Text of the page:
"This award is an affirmation of the importance of understanding our evolutionary roots and their impacts on modern-day behaviour."
In his talk, Professor Samson spoke about the evolutionary paradox he calls "The Human Sleep Paradox." At its core, he explained, is a defining human characteristic: our sociality.
Samson pointed to how sleep affects our mind, bodies, and well-being, asking the audience to think back to a time they struggled with sleep deprivation, and those effects not only on their day, but on their physical health and emotional regulation. The science is clear, said Samson. Sleep is crucial for human performance.
"Humans sleep the least of any primate yet recorded on the planet," he said, noting that it begs the question why we are so dependent on sleep, yet we are doing it the least. "It's the question that has driven my research."
Several years ago, he and his colleague Charles Nunn proposed the idea that throughout evolutionary history, something has been whittling away the total sleep time of humans — and doing it in a very specific way. Since then, Samson's been exploring how sleep has evolved over time, and believes that a safe, secure sleep site is a crucial part of the human story.
"This recognition of my research is an honour, and inspires me to continue pushing the analytical boundaries of traditional palaeoanthropology."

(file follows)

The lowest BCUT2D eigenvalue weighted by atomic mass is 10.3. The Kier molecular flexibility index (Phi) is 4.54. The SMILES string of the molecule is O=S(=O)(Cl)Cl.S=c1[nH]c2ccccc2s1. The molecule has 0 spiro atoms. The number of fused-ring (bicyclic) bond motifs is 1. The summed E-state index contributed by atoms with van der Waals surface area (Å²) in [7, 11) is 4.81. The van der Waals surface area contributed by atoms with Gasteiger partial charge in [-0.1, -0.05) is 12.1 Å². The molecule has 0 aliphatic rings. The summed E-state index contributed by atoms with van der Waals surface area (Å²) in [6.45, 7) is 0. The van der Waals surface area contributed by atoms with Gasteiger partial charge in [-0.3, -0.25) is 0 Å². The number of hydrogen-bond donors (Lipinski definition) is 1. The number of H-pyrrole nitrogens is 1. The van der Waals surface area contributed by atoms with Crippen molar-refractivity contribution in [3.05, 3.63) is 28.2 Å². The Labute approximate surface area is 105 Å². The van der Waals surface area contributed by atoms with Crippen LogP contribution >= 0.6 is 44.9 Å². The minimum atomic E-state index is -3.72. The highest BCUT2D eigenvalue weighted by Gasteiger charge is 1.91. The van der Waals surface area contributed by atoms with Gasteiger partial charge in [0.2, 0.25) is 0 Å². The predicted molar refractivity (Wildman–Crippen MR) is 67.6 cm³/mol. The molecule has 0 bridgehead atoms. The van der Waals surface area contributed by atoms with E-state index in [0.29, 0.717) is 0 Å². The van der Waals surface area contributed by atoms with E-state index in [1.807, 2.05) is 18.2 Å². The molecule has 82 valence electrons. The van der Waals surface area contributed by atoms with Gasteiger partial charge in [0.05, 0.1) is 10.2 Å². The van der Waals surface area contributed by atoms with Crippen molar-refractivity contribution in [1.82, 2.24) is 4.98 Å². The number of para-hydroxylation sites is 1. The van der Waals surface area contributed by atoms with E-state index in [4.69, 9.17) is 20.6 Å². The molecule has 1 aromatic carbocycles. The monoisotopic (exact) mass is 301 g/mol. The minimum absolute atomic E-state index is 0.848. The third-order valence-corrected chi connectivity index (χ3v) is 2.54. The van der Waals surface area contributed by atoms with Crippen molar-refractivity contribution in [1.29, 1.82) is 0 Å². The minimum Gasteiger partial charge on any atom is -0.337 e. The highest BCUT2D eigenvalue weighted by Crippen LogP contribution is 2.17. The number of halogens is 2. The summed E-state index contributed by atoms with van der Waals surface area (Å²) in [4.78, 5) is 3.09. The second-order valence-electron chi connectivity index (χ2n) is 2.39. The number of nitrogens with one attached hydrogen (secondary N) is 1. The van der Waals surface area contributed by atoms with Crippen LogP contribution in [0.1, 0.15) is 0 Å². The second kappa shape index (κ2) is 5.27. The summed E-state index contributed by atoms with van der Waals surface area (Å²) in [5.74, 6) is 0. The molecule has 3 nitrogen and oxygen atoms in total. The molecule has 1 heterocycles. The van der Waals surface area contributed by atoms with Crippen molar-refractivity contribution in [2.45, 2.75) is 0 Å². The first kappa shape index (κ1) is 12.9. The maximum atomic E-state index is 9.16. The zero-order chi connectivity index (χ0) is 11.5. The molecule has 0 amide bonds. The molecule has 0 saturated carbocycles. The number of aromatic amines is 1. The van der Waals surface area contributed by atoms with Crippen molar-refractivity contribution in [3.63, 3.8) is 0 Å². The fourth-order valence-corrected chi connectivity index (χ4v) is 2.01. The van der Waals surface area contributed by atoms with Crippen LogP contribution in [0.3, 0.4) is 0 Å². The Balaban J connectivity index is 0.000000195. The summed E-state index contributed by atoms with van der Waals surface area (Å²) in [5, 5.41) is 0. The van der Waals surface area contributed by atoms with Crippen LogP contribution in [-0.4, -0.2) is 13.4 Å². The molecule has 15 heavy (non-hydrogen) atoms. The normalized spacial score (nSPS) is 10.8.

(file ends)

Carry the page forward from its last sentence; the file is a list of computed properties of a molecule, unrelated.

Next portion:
Professor Schroeder introduced herself to the audience, sharing a bit about her background, and then spoke about the two topics she and her team in the Schroeder Lab are working on. Schroeder studies the evolution of humans and our early ancestors using fossil data, her research focusing mostly on deconstructing evolutionary processes.
First, they're using methods from evolutionary quantitative genetics to quantify how morphology varies between groups; they're trying to answer to what extent random genetic drift — or chance changes — contributed to human and primate evolution.
"Adaptation via natural selection is not the sole process in evolution," Schroeder pointed out. "It's only one part of a combination of both adaptive and non-adaptive processes."
Second, she looks at hybridization and gene flow — another non-adaptive evolutionary process that has been at work in human evolution. The lab is part of a larger inter-institutional project to determine the morphological effect of gene flow and resulting hybridization on the skeleton in living mammal hybrids. The goal is to create a model for identifying hybrids in the fossil record.
Schroeder shared photos of some of the fossils she's studied, which range in geological age from 3 million years to around 200,000 years old.
Do you know of an outstanding early career researcher at UTM? Consider nominating one of your colleagues! The next call for nominations will take place in spring of 2024. Learn more about the UTM Annual Research Prizes.
Mark your calendars! Join us at CDRS on November 30th at 1:00PM for the 2023 Desmond Morton Annual Research Excellence Lecture — an in-person event celebrating award recipient Professor David Wolfe from the Department of Political Science.